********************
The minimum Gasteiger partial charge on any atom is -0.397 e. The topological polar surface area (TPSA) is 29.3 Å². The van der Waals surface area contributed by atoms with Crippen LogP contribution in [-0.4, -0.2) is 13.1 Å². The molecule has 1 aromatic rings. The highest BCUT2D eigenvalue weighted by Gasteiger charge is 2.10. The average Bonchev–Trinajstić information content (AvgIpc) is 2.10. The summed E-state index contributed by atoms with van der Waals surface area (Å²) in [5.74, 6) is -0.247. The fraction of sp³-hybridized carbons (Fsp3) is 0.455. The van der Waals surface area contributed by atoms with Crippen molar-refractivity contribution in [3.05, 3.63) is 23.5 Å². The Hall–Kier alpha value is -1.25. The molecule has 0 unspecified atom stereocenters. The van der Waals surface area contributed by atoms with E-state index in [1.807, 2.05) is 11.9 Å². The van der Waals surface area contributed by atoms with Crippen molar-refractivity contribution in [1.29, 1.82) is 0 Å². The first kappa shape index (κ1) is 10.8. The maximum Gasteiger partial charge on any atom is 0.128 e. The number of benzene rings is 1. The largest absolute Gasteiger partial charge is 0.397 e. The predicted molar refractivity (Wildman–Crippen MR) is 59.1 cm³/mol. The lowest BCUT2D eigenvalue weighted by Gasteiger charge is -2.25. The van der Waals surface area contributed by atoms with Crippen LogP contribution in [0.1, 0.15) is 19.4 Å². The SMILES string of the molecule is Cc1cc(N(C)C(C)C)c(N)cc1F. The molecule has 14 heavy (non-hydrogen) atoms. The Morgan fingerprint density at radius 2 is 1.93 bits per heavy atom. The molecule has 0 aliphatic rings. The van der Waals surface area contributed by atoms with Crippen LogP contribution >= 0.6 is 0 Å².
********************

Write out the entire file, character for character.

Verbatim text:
The minimum Gasteiger partial charge on any atom is -0.397 e. The topological polar surface area (TPSA) is 29.3 Å². The van der Waals surface area contributed by atoms with Crippen LogP contribution in [-0.4, -0.2) is 13.1 Å². The molecule has 1 aromatic rings. The highest BCUT2D eigenvalue weighted by Gasteiger charge is 2.10. The average Bonchev–Trinajstić information content (AvgIpc) is 2.10. The summed E-state index contributed by atoms with van der Waals surface area (Å²) in [5.74, 6) is -0.247. The fraction of sp³-hybridized carbons (Fsp3) is 0.455. The van der Waals surface area contributed by atoms with Crippen molar-refractivity contribution in [3.05, 3.63) is 23.5 Å². The Hall–Kier alpha value is -1.25. The molecule has 0 unspecified atom stereocenters. The van der Waals surface area contributed by atoms with E-state index in [1.807, 2.05) is 11.9 Å². The van der Waals surface area contributed by atoms with Crippen molar-refractivity contribution in [1.29, 1.82) is 0 Å². The first kappa shape index (κ1) is 10.8. The maximum Gasteiger partial charge on any atom is 0.128 e. The number of benzene rings is 1. The largest absolute Gasteiger partial charge is 0.397 e. The predicted molar refractivity (Wildman–Crippen MR) is 59.1 cm³/mol. The lowest BCUT2D eigenvalue weighted by Gasteiger charge is -2.25. The van der Waals surface area contributed by atoms with Crippen LogP contribution in [0.1, 0.15) is 19.4 Å². The SMILES string of the molecule is Cc1cc(N(C)C(C)C)c(N)cc1F. The molecule has 14 heavy (non-hydrogen) atoms. The Morgan fingerprint density at radius 2 is 1.93 bits per heavy atom. The molecule has 0 aliphatic rings. The van der Waals surface area contributed by atoms with Crippen LogP contribution >= 0.6 is 0 Å².